Proving a hypothesis in emerging markets

Rhishi Pethe: In the developing world, agtech entrepreneurs typically start with finance for inputs like seed or chemicals, or a connection with the commodity buyer2 to buy their output. You went in a different direction.

Jehiel Oliver: Farmers across emerging markets, specifically Africa, under-cultivate their land. They lose income because they don't have access to equipment. Most farmers cannot afford to own their own tractor, nor should they, as the plot sizes are so small. The unit economics of a tractor delivery service are more attractive from a cost, time, labor, and efficiency perspective. It (unit economics of tractor delivery service) is a great opportunity to introduce a collaborative consumption model for tractors.

There are different agro-ecological zones3 with unique planting behaviors in different parts of each country. The timing of planting and harvest activities is different in different agro-ecological zones. Hello Tractor can optimize across zones by planning routes.

Agro Ecological Zones in Nigeria (rom Agriculture Nigeria)

The challenge in emerging markets is that, if you lead with finance, you will sell products because people will buy with financing. But if you want to prove a hypothesis, financing might taint product discovery work. Am I really adding value, or am I selling capital into a market that is capital constrained? We wanted to prove our hypothesis on tractor rental first.

Rhishi Pethe: Why are there no cooperatives providing tractor rentals or a service to plant using the co-op’s equipment? For example, here in the US, if you are a large farm, you call your agri-retailer, and they will come and spray chemicals. They maintain a fleet of equipment and provide services to farmers.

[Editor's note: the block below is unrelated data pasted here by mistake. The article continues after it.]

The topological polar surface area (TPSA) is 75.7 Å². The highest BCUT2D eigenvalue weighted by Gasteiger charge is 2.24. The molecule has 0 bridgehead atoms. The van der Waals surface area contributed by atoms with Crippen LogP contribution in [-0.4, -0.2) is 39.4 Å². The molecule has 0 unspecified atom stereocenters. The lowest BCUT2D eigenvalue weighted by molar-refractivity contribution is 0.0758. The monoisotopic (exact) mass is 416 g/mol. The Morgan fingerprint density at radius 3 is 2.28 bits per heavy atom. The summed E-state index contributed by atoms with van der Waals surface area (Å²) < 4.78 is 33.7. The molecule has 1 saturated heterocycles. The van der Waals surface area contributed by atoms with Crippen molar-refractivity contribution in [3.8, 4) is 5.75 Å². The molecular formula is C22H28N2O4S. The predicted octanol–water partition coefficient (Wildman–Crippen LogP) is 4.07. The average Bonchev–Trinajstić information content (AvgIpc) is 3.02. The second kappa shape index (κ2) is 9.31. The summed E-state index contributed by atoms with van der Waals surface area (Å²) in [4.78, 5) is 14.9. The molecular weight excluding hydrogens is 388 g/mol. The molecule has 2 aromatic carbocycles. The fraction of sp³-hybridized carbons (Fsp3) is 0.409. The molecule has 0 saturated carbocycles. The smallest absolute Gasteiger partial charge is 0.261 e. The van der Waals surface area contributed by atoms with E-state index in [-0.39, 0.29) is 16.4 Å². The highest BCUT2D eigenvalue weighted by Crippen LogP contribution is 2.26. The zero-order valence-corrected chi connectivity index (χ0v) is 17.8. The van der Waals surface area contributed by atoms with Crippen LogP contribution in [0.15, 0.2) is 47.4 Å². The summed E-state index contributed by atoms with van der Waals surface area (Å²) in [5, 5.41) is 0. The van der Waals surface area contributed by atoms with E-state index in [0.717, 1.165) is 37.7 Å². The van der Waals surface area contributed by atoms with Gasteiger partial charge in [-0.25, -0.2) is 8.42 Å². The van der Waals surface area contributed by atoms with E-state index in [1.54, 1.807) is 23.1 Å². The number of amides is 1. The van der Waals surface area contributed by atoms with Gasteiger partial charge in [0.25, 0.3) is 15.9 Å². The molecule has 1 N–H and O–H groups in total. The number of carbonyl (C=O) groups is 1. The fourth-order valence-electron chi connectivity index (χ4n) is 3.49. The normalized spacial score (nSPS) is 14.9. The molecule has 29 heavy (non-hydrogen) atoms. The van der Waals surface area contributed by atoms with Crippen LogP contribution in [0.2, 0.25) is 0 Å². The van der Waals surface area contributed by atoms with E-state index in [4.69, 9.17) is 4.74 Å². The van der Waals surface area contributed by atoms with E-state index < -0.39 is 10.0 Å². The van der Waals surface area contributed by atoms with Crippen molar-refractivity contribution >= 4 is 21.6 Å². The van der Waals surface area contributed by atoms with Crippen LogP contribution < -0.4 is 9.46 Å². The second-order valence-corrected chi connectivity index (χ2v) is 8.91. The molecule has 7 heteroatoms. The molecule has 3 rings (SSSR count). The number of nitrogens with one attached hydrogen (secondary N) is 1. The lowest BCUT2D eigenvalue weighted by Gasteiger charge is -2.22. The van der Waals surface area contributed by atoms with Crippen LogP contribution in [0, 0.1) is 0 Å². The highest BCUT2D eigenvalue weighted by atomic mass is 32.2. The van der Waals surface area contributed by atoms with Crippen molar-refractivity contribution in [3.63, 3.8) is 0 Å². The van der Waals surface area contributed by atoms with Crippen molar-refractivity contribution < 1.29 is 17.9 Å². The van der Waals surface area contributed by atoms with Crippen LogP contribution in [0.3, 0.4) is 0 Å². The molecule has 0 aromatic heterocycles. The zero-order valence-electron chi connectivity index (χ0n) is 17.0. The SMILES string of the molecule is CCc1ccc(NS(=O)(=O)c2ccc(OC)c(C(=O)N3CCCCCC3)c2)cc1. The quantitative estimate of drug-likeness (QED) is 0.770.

Jehiel Oliver: There's a few different layers to why it doesn't work in Africa — capital and tech. The most effective equipment for contract is a low-horsepower tractor. It is disconnected from the cloud. There's no visibility around that equipment, no remote tracking and remote management. It is difficult to serve farmers distributed across far distances with small, fragmented plots and manage fraud.

There's no incentive for an individual or a group to invest capital in equipment without the ability to protect the equipment. The vast majority of our customers live in markets like Nairobi or Dar-e-Salaam. They make passive income on the side from their two or three tractors. Our IoT tech to track tractors solves an immediate problem of tracking. It allowed us to build the supply side of our two-sided marketplace.

There is a lack of volume on the supply side. We provide technology to people who invest in expensive equipment. It helps us build our supply side quickly with minimal spend and use our marketplace to optimize the supply as an add-on feature.

[American entrepreneur and investor] Chris Dixon said, “Come for the tool, stay for the network.” It is a clever way to describe our business strategies.

Innovation and Disruption

Rhishi Pethe: Last year, a VC wrote that agtech has focused on solving problems in the developed world. Due to this, agtech has made only marginal improvements.

Jehiel Oliver: There hasn't been much capital flowing into agtech in emerging markets. There's a lot of misunderstood risks, and it scares away cash.

From 2021 Agfunder Global Report. Agrifood tech investment in Africa has been negligible. Not a single African country is present in the list of top 20 countries by investment.

We don't have a bunch of people nipping at our heels who are better capitalized and who hire up all the talent. It keeps the team focused on what matters most: key customer needs.

I do question the idea of scaling a business too fast. In agriculture, the cycles are longer. The customer sensitivity is higher. There's no room for failure because you're playing with livelihoods.